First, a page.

A recent report by the American Medical Association found that an average of 95 medical liability claims are filed for every 100 physicians, and more than 20 percent of physicians had been sued two or more times over the course of their careers. Although those numbers are skewed by age and specialty, among other variables, there’s a better than even chance that a physician will have to deal with at least one claim in their years of practice.
What happens once a claim is filed? Data from the Physician Insurers Association of America indicate that sixty-five percent of claims filed in 2007 were dropped, dismissed or withdrawn, 25.7 percent were settled, 4.5 percent were decided by an alternative dispute mechanism, and 5.0 percent were resolved by trial—with the defendant prevailing in 90 percent of cases that went to trial.
However, even though the majority of cases go away, doctors nonetheless pay a high price. Financially, an average of $22,000 in legal fees is incurred on each claim that is dropped, dismissed or withdrawn—and more than $100,000 on cases that go to trial (not to mention the $200,000 to $375,000 settlements paid by insurance companies).
But, legal fees and premium increases are not the only costs of malpractice claims. Perhaps most important, physicians pay an enormous emotional and personal toll. “Doctors don’t like losing patients and often blame themselves for poor outcomes—even if they haven’t done anything wrong,” notes David Matthew, MD who serves as a consultant and physician peer coach for VITAL WorkLife.
Having a patient’s family and legal team attack their professional performance is a time-consuming, expensive and personally painful experience for most doctors. In addition to having less time to devote to patients and family, it can negatively affect their income, their egos, and their sense of professionalism and confidence.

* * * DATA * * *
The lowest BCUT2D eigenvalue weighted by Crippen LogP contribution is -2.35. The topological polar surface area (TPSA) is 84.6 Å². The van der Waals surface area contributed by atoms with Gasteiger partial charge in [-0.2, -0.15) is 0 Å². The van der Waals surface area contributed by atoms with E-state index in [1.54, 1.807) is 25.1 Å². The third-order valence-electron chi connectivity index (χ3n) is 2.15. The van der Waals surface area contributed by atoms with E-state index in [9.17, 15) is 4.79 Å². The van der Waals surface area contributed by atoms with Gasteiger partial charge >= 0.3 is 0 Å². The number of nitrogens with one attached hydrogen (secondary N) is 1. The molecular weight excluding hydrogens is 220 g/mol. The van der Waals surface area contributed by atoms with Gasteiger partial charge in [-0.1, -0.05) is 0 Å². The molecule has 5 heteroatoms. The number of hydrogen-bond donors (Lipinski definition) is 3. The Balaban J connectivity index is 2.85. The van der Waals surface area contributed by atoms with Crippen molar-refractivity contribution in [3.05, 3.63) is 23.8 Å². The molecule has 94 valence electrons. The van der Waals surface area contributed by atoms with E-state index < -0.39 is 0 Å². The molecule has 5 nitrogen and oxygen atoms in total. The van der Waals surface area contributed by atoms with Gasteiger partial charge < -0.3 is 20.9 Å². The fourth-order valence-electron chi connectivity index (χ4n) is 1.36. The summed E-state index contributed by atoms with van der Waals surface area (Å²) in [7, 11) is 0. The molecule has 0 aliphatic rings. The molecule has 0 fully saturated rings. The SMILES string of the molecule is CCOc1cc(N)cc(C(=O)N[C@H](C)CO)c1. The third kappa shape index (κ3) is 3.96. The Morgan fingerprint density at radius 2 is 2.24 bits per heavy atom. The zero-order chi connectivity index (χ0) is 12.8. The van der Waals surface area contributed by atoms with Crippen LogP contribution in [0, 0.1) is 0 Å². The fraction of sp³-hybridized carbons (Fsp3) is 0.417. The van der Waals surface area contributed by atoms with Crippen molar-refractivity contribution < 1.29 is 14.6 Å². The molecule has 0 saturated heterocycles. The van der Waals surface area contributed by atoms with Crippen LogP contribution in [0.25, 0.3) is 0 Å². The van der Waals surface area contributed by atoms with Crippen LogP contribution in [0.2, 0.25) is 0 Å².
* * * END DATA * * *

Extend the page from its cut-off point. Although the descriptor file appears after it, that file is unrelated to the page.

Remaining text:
“Ironically it’s during the course of malpractice battles that physicians often become less patient, less communicative, more irritable and ultimately more vulnerable to subsequent malpractice claims,” explains Dr. Alan Rosenstein, medical director for VITAL WorkLife. “Research shows a strong correlation between disruptive physicians, who account for the majority of staff and patient complaints, and malpractice lawsuits.”
Research conducted by Vanderbilt Medical Center showed that 9% of physicians accounted for 50% of unsolicited patient complaints, and over 50% of malpractice dollars paid out over the study period.
“Ideally, a doctor presented with a malpractice suit will call VITAL WorkLife before he or she calls a lawyer,” says Rosenstein. “Our physician peer coaches, who are available through our Physician Wellness Resources, can share their knowledge of experiences that other physicians have had while contesting or settling a claim. They can prep them on what to expect—and coach them through unexpected developments.”
He also notes, “There can also be a downstream effect as stress and worry carry over into a physician’s home life—oftentimes family members are the only ones who see how much it is affecting the physician, and they can also suffer at the same time. The physician peer coaches and our senior consultants can help physicians—and their families—deal with the stress and emotional toll more constructively.”
If a physician is struggling with guilt, either deserved or undeserved, as well as stress or anxiety, VITAL WorkLife gives them a confidential, compassionate way to explore and deal with those feelings. The healthcare profession is too short of doctors to lose one over a single mistake or accusation. Organizations that are concerned about a physician who is dealing with a medical liability claim, or struggling after an adverse event, can also call VITAL WorkLife and use its intervention services to help assist in providing appropriate help. This can prevent more serious behavioral or performance problems manifesting themselves because of feelings that the physician is not confronting or dealing with effectively.
“Defending a malpractice suit is a horrible experience to go through without support,” concludes Rosenstein. “At VITAL WorkLife, we’re here to provide all the support they need to stay productive and practicing through their ordeal.”
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